Expat in Edinburgh: My First Month

Edinburgh Victoria Street
Forgive me in advance for uttering these words, but time really does fly when you’re having fun! In other (and less obnoxious) terms, I can’t believe it’s already been (just over) a month since I arrived in the UK!

It only took a matter of minutes of being back in Edinburgh to realize that I still love this city just as much as the first time I visited – if not more.

It was also surprisingly easy to get into a groove here: I managed to find a job quite quickly, and I was able to get all the necessary and less-than-exciting expat-related tasks out of the way within the first two weeks of arriving.

Apart from boring grown-up stuff, I’ve been thoroughly exploring Edinburgh and spending obscene amounts of money on food. Have I mentioned Edinburgh is a fantastic city for foodies?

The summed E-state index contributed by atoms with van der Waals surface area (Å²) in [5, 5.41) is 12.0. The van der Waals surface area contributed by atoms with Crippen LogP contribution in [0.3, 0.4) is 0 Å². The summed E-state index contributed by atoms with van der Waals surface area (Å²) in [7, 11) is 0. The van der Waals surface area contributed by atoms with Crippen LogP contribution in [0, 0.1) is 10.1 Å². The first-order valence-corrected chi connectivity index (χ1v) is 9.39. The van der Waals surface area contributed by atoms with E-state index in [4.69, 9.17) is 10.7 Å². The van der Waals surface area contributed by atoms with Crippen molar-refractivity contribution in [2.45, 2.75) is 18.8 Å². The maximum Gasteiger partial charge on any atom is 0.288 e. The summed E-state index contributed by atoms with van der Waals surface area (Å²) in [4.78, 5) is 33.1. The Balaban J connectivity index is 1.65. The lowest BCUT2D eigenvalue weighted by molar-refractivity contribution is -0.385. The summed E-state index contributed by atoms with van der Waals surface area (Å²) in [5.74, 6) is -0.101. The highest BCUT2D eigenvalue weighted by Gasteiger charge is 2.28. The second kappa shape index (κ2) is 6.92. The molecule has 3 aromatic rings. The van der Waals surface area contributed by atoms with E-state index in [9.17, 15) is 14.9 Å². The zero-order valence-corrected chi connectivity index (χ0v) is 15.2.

Princes Street Gardens Edinburgh

What else I’ve been up to

I’ve done a fair amount of sightseeing and touristy things around Edinburgh: I explored the city’s underground closes on the Real Mary King’s Close Tour, sampled the national drink at the Scotch Whisky Experience, visited the National Museum of Scotland, strolled through the Royal Botanic Garden, and took a walking photography tour of the city.

I also made a last minute decision to visit the Highlands and the Isle of Skye for a few days, which was rife with spellbinding scenery and magical vistas.

Scottish Highlands

Things I’ve learned